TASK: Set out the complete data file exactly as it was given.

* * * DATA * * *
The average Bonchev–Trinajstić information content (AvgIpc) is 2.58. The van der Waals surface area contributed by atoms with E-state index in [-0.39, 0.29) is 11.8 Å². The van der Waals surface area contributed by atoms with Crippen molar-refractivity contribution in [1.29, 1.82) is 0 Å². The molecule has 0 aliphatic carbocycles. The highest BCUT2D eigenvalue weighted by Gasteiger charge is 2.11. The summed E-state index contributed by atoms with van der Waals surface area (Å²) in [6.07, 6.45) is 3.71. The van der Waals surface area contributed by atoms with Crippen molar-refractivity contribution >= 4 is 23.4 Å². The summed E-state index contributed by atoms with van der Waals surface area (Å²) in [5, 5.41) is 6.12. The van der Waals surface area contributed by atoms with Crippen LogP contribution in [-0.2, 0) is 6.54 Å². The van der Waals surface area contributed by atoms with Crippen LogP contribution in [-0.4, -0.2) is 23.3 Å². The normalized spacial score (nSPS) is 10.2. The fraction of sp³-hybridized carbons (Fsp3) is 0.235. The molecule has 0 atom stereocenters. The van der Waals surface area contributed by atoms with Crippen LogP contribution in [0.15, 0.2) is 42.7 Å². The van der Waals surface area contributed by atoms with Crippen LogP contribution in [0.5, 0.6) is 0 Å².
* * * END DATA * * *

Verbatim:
The average Bonchev–Trinajstić information content (AvgIpc) is 2.58. The van der Waals surface area contributed by atoms with E-state index in [-0.39, 0.29) is 11.8 Å². The van der Waals surface area contributed by atoms with Crippen molar-refractivity contribution in [1.29, 1.82) is 0 Å². The molecule has 0 aliphatic carbocycles. The highest BCUT2D eigenvalue weighted by Gasteiger charge is 2.11. The summed E-state index contributed by atoms with van der Waals surface area (Å²) in [6.07, 6.45) is 3.71. The van der Waals surface area contributed by atoms with Crippen molar-refractivity contribution >= 4 is 23.4 Å². The summed E-state index contributed by atoms with van der Waals surface area (Å²) in [5, 5.41) is 6.12. The van der Waals surface area contributed by atoms with Crippen LogP contribution in [-0.2, 0) is 6.54 Å². The van der Waals surface area contributed by atoms with Crippen LogP contribution in [-0.4, -0.2) is 23.3 Å². The normalized spacial score (nSPS) is 10.2. The fraction of sp³-hybridized carbons (Fsp3) is 0.235. The molecule has 0 atom stereocenters. The van der Waals surface area contributed by atoms with Crippen LogP contribution in [0.15, 0.2) is 42.7 Å². The van der Waals surface area contributed by atoms with Crippen LogP contribution in [0.5, 0.6) is 0 Å².